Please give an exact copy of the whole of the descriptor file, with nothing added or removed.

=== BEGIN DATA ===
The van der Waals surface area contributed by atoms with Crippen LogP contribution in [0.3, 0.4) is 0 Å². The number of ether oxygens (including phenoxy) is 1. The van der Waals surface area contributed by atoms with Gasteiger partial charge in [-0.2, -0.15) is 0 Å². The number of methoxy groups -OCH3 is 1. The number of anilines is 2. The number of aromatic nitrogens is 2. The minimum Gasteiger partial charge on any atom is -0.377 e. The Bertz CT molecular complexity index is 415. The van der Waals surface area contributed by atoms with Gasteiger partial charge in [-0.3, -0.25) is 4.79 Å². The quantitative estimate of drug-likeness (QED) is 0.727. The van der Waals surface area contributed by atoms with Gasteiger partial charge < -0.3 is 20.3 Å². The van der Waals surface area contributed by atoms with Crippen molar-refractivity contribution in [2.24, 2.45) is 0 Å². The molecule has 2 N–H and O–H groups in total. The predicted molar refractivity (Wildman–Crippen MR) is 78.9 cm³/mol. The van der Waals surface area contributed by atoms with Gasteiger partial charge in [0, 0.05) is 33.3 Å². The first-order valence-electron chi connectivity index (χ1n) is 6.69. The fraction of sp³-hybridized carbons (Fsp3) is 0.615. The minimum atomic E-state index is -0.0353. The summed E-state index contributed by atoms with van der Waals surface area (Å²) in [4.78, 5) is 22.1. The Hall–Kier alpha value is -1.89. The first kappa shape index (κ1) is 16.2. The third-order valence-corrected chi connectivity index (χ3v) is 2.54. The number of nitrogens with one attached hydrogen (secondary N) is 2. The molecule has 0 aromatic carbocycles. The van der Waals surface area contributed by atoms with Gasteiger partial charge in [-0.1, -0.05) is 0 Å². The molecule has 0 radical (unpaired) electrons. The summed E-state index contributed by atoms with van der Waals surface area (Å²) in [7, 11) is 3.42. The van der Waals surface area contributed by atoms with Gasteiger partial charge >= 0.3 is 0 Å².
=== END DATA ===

The van der Waals surface area contributed by atoms with Crippen LogP contribution in [0.3, 0.4) is 0 Å². The number of ether oxygens (including phenoxy) is 1. The van der Waals surface area contributed by atoms with Gasteiger partial charge in [-0.2, -0.15) is 0 Å². The number of methoxy groups -OCH3 is 1. The number of anilines is 2. The number of aromatic nitrogens is 2. The minimum Gasteiger partial charge on any atom is -0.377 e. The Bertz CT molecular complexity index is 415. The van der Waals surface area contributed by atoms with Gasteiger partial charge in [-0.3, -0.25) is 4.79 Å². The quantitative estimate of drug-likeness (QED) is 0.727. The van der Waals surface area contributed by atoms with Gasteiger partial charge < -0.3 is 20.3 Å². The van der Waals surface area contributed by atoms with Crippen molar-refractivity contribution in [2.24, 2.45) is 0 Å². The molecule has 2 N–H and O–H groups in total. The predicted molar refractivity (Wildman–Crippen MR) is 78.9 cm³/mol. The van der Waals surface area contributed by atoms with Gasteiger partial charge in [0, 0.05) is 33.3 Å². The first-order valence-electron chi connectivity index (χ1n) is 6.69. The fraction of sp³-hybridized carbons (Fsp3) is 0.615. The minimum atomic E-state index is -0.0353. The summed E-state index contributed by atoms with van der Waals surface area (Å²) in [4.78, 5) is 22.1. The Hall–Kier alpha value is -1.89. The first kappa shape index (κ1) is 16.2. The third-order valence-corrected chi connectivity index (χ3v) is 2.54. The number of nitrogens with one attached hydrogen (secondary N) is 2. The molecule has 0 aromatic carbocycles. The van der Waals surface area contributed by atoms with Gasteiger partial charge in [-0.1, -0.05) is 0 Å². The molecule has 0 radical (unpaired) electrons. The summed E-state index contributed by atoms with van der Waals surface area (Å²) in [7, 11) is 3.42. The van der Waals surface area contributed by atoms with Gasteiger partial charge >= 0.3 is 0 Å².